Black out coverage of terrorists, NA body tells media
ISLAMABAD: “Just as the story of a banned group claiming a bomb blast was aired, I was approached by security personnel and scrutinised thoroughly,” Jehangir Baloch, a correspondent working in Turbat, Balochistan, recounts.
“After examining my phone records, family history and other details, I was able to assure security personnel that I would not be filing any story regarding the terrorists or their claims,” he says, with a wry smile. “But the very next day, the other party who we call ‘terrorists’, called me and simply said that if I did not report their claims, there would be no need for an inquiry the next time.”
Unable to speak out at the time, Mr Baloch is now confident enough to discuss the matter, having moved to Islamabad out of fear for his safety.
His case is not new or unusual in the country, especially for electronic media professionals living in Sindh, Balochistan and Khyber Pakhtunkhwa.
Standing committee issues recommendations, psycho-social guidelines for media
Similarly, a low-intensity bomb was exploded outside the head office of a major news channel after they refused to run the claims of a banned organisation. A spokesperson for the proscribed group called the channel’s bureau office to confirm that they had filed the story and the attack was carried out moments after they confirmed that the head office was delaying broadcast, which demonstrated a scary level of coordination and understanding of the media infrastructure on the part of the terrorists.
However, despite these facts, the Standing Committee on Information, Broadcasting and National Heritage on Wednesday ordained unilaterally that the media would not cover statements issued by those classified as `terrorists’.
The committee also stated that the government would define who are to be considered terrorists and the two categories in this regard are Banned organisations and potential terrorists.
Incidentally, the participants of the meeting stressed that providing security was the responsibility of the state, and both the government and media houses would share the responsibility of ensuring security to the media personnel.
However, the committee recommended that the government clearly define which groups were or were not classified as terrorists.
An official statement released after the meeting said that the body had endorsed and approved 46 recommendations for the media to counter terrorism in the prevailing wartime situation.
The recommendations highlighted that laws already existed in the country and open with the words: “The press shall not lend itself to the projection of crime [or] terrorism as heroic and criminals, terrorists, as heroes.”
“We are not suggesting anything new, simply that existing laws should be implemented,” said ruling party lawmaker Talal Chaudhry.
However, when asked who will be responsible for addressing security threats to mediapersons, he said, “The government is preparing a strategy for this, which will be announced by the prime minister himself, and media owners and the government will work together to ensure the protection of journalists and media workers.”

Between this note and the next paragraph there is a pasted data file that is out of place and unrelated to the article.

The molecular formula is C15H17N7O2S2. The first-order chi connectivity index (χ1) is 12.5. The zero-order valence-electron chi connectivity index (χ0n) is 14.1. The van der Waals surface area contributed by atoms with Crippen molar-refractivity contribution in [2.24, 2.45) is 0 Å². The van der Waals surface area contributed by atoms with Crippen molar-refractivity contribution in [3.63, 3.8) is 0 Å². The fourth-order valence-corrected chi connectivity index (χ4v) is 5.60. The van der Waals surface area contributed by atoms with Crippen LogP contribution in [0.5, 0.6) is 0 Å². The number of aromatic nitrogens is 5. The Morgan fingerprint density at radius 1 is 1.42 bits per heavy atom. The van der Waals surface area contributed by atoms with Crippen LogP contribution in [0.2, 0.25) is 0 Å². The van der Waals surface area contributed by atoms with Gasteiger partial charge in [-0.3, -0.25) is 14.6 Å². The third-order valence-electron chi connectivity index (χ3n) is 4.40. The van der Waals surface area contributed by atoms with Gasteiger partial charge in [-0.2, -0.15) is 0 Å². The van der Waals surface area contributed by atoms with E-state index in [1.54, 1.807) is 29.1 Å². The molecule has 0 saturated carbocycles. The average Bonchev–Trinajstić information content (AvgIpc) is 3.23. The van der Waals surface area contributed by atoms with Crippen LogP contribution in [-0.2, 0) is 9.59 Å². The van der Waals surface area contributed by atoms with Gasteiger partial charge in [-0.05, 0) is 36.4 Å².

The committee also suggested psycho-social guidelines, including recommendations that say that visuals which are unsuitable for children, of a sensitive nature or are and disturbing should not be shown before 10pm and repetition of footage should be restricted to just two loops.
Reiterating existing guidelines that call on media houses not to name terrorists or run images of their faces, the recommendations include stipulations such as, “Don’t show anti- state elements, [or] take sides in sectarian issues.” But one of the most amusing and vague recommendations reads: “Always show good news first and if possible at bedtime also. (sic)”
The recommendations also stress that media channels, “[Shouldn’t] repeat bad news too often”,
The committee has also suggested to the government that, “Telecom and electronic media [should] have special broadcast tribunals,” but details of what powers these tribunals would have were not discussed in the meeting.
The recommendations spell out penalties for violations, which will be imposed on both individual journalists as well as media houses, both for print and electronic media.
“In case of an editorial lapse, the media should be compelled to take punitive action against professional and journalistic negligence,” the committee recommended, noting that ‘[A] Mindset change and capacity-building [is] required at media houses”.
The committee also recommended that live coverage of terrorist attacks be highly restricted and media houses restrict discussion of plans and the movement of law enforcement agencies.
The recommendations also include positive steps, such as the prohibition of the identification of victims of terrorism and kidnapping for ransom or their families. Footage of bereaved families and people mourning the death of their loved ones should also be restricted, the committee suggested.
Meanwhile, Mujeeb-ur-Rehman Shami, president of the Council of Pakistan Newspaper Editors (CPNE), opposed the idea of blacking out terror groups from media coverage. He said that the legal position might be one way, but practically, things were different and difficult.
“How can anybody protect media persons or media offices from terrorist attacks,” he asked the committee. “One thing needs to be understood; without media coverage, nobody would have known what is happening in the rest of the country,” he said.